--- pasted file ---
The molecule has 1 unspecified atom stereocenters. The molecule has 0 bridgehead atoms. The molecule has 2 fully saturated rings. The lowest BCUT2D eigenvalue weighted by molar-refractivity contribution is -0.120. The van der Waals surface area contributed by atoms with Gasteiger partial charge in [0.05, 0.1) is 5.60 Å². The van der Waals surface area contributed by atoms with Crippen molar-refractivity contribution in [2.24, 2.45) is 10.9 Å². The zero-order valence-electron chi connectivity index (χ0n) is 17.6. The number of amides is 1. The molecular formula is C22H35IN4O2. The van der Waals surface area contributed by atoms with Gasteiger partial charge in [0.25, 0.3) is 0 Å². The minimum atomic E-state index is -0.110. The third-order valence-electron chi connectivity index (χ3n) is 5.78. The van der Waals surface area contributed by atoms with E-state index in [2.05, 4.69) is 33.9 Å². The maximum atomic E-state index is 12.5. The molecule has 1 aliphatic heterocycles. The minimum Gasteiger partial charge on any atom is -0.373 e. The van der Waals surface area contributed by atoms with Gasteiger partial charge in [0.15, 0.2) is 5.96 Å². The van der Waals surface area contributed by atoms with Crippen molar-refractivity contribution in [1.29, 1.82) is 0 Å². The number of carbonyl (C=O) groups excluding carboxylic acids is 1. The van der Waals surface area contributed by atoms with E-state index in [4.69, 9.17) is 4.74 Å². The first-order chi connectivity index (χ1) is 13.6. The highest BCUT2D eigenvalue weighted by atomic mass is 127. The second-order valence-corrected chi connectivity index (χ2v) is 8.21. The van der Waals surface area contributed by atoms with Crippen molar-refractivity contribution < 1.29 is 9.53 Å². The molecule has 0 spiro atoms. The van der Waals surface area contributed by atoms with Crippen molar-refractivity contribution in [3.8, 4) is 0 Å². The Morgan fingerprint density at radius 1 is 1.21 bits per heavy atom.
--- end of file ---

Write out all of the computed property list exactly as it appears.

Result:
The molecule has 1 unspecified atom stereocenters. The molecule has 0 bridgehead atoms. The molecule has 2 fully saturated rings. The lowest BCUT2D eigenvalue weighted by molar-refractivity contribution is -0.120. The van der Waals surface area contributed by atoms with Gasteiger partial charge in [0.05, 0.1) is 5.60 Å². The van der Waals surface area contributed by atoms with Crippen molar-refractivity contribution in [2.24, 2.45) is 10.9 Å². The zero-order valence-electron chi connectivity index (χ0n) is 17.6. The number of amides is 1. The molecular formula is C22H35IN4O2. The van der Waals surface area contributed by atoms with Gasteiger partial charge in [0.25, 0.3) is 0 Å². The minimum atomic E-state index is -0.110. The third-order valence-electron chi connectivity index (χ3n) is 5.78. The van der Waals surface area contributed by atoms with E-state index in [2.05, 4.69) is 33.9 Å². The maximum atomic E-state index is 12.5. The molecule has 1 aliphatic heterocycles. The minimum Gasteiger partial charge on any atom is -0.373 e. The van der Waals surface area contributed by atoms with Gasteiger partial charge in [0.15, 0.2) is 5.96 Å². The van der Waals surface area contributed by atoms with Crippen molar-refractivity contribution in [1.29, 1.82) is 0 Å². The number of carbonyl (C=O) groups excluding carboxylic acids is 1. The van der Waals surface area contributed by atoms with E-state index in [4.69, 9.17) is 4.74 Å². The first-order chi connectivity index (χ1) is 13.6. The highest BCUT2D eigenvalue weighted by atomic mass is 127. The second-order valence-corrected chi connectivity index (χ2v) is 8.21. The van der Waals surface area contributed by atoms with Crippen molar-refractivity contribution < 1.29 is 9.53 Å². The molecule has 0 spiro atoms. The van der Waals surface area contributed by atoms with Crippen molar-refractivity contribution in [3.8, 4) is 0 Å². The Morgan fingerprint density at radius 1 is 1.21 bits per heavy atom.